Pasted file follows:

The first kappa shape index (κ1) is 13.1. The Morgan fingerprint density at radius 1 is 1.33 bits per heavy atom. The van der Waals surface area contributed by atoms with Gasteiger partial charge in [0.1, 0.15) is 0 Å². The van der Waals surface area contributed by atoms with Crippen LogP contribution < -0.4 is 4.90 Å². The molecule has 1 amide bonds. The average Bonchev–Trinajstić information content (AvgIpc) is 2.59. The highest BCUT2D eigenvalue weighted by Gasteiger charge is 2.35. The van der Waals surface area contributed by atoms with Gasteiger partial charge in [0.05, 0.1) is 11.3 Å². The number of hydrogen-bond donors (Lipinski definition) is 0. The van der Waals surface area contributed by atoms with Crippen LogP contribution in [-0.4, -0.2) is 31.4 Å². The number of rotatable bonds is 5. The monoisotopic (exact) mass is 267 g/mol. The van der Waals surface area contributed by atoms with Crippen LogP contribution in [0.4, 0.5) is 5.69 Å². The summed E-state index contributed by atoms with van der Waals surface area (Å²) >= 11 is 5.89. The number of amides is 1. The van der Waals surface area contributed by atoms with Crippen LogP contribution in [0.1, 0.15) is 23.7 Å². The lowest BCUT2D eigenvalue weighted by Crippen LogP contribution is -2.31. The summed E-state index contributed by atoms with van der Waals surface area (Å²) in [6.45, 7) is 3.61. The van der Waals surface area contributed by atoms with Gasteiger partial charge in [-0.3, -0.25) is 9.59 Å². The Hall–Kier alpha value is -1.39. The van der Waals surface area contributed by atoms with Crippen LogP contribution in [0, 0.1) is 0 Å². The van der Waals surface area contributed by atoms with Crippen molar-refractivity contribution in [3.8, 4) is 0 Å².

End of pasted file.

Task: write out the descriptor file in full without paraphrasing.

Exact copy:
The first kappa shape index (κ1) is 13.1. The Morgan fingerprint density at radius 1 is 1.33 bits per heavy atom. The van der Waals surface area contributed by atoms with Gasteiger partial charge in [0.1, 0.15) is 0 Å². The van der Waals surface area contributed by atoms with Crippen LogP contribution < -0.4 is 4.90 Å². The molecule has 1 amide bonds. The average Bonchev–Trinajstić information content (AvgIpc) is 2.59. The highest BCUT2D eigenvalue weighted by Gasteiger charge is 2.35. The van der Waals surface area contributed by atoms with Gasteiger partial charge in [0.05, 0.1) is 11.3 Å². The number of hydrogen-bond donors (Lipinski definition) is 0. The van der Waals surface area contributed by atoms with Crippen LogP contribution in [-0.4, -0.2) is 31.4 Å². The number of rotatable bonds is 5. The monoisotopic (exact) mass is 267 g/mol. The van der Waals surface area contributed by atoms with Crippen LogP contribution in [0.4, 0.5) is 5.69 Å². The summed E-state index contributed by atoms with van der Waals surface area (Å²) >= 11 is 5.89. The number of amides is 1. The van der Waals surface area contributed by atoms with Crippen LogP contribution in [0.1, 0.15) is 23.7 Å². The lowest BCUT2D eigenvalue weighted by Crippen LogP contribution is -2.31. The summed E-state index contributed by atoms with van der Waals surface area (Å²) in [6.45, 7) is 3.61. The van der Waals surface area contributed by atoms with Gasteiger partial charge in [-0.3, -0.25) is 9.59 Å². The Hall–Kier alpha value is -1.39. The van der Waals surface area contributed by atoms with Crippen LogP contribution in [0, 0.1) is 0 Å². The van der Waals surface area contributed by atoms with Crippen molar-refractivity contribution in [3.8, 4) is 0 Å².